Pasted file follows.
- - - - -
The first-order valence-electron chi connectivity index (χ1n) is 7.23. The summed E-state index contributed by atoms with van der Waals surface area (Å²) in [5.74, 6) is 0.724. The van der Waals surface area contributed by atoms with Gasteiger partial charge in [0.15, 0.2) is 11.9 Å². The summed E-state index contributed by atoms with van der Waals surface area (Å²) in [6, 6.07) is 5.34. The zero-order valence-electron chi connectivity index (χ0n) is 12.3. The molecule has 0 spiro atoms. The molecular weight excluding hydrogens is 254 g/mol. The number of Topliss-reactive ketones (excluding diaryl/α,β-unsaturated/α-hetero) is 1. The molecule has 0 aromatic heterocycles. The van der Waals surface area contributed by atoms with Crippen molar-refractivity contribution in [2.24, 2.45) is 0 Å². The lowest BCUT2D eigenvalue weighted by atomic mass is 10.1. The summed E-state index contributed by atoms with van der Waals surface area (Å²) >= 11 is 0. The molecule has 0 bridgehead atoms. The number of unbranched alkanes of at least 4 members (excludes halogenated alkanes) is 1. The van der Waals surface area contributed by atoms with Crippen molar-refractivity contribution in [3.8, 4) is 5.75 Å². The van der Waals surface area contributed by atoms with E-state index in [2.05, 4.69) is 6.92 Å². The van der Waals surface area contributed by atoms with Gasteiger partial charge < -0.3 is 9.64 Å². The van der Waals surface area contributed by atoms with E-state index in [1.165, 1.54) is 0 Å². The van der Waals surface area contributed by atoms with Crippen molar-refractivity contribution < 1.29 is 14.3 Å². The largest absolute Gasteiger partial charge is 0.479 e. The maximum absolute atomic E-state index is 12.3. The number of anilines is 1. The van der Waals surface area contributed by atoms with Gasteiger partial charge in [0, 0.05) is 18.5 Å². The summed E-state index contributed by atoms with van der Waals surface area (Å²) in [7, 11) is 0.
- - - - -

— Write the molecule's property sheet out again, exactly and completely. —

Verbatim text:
The first-order valence-electron chi connectivity index (χ1n) is 7.23. The summed E-state index contributed by atoms with van der Waals surface area (Å²) in [5.74, 6) is 0.724. The van der Waals surface area contributed by atoms with Gasteiger partial charge in [0.15, 0.2) is 11.9 Å². The summed E-state index contributed by atoms with van der Waals surface area (Å²) in [6, 6.07) is 5.34. The zero-order valence-electron chi connectivity index (χ0n) is 12.3. The molecule has 0 spiro atoms. The molecular weight excluding hydrogens is 254 g/mol. The number of Topliss-reactive ketones (excluding diaryl/α,β-unsaturated/α-hetero) is 1. The molecule has 0 aromatic heterocycles. The van der Waals surface area contributed by atoms with Crippen molar-refractivity contribution in [2.24, 2.45) is 0 Å². The lowest BCUT2D eigenvalue weighted by atomic mass is 10.1. The summed E-state index contributed by atoms with van der Waals surface area (Å²) >= 11 is 0. The molecule has 0 bridgehead atoms. The number of unbranched alkanes of at least 4 members (excludes halogenated alkanes) is 1. The van der Waals surface area contributed by atoms with Crippen molar-refractivity contribution in [3.8, 4) is 5.75 Å². The van der Waals surface area contributed by atoms with E-state index in [2.05, 4.69) is 6.92 Å². The van der Waals surface area contributed by atoms with Gasteiger partial charge < -0.3 is 9.64 Å². The van der Waals surface area contributed by atoms with E-state index in [1.165, 1.54) is 0 Å². The van der Waals surface area contributed by atoms with Crippen molar-refractivity contribution < 1.29 is 14.3 Å². The largest absolute Gasteiger partial charge is 0.479 e. The maximum absolute atomic E-state index is 12.3. The number of anilines is 1. The van der Waals surface area contributed by atoms with Gasteiger partial charge in [0, 0.05) is 18.5 Å². The summed E-state index contributed by atoms with van der Waals surface area (Å²) in [7, 11) is 0.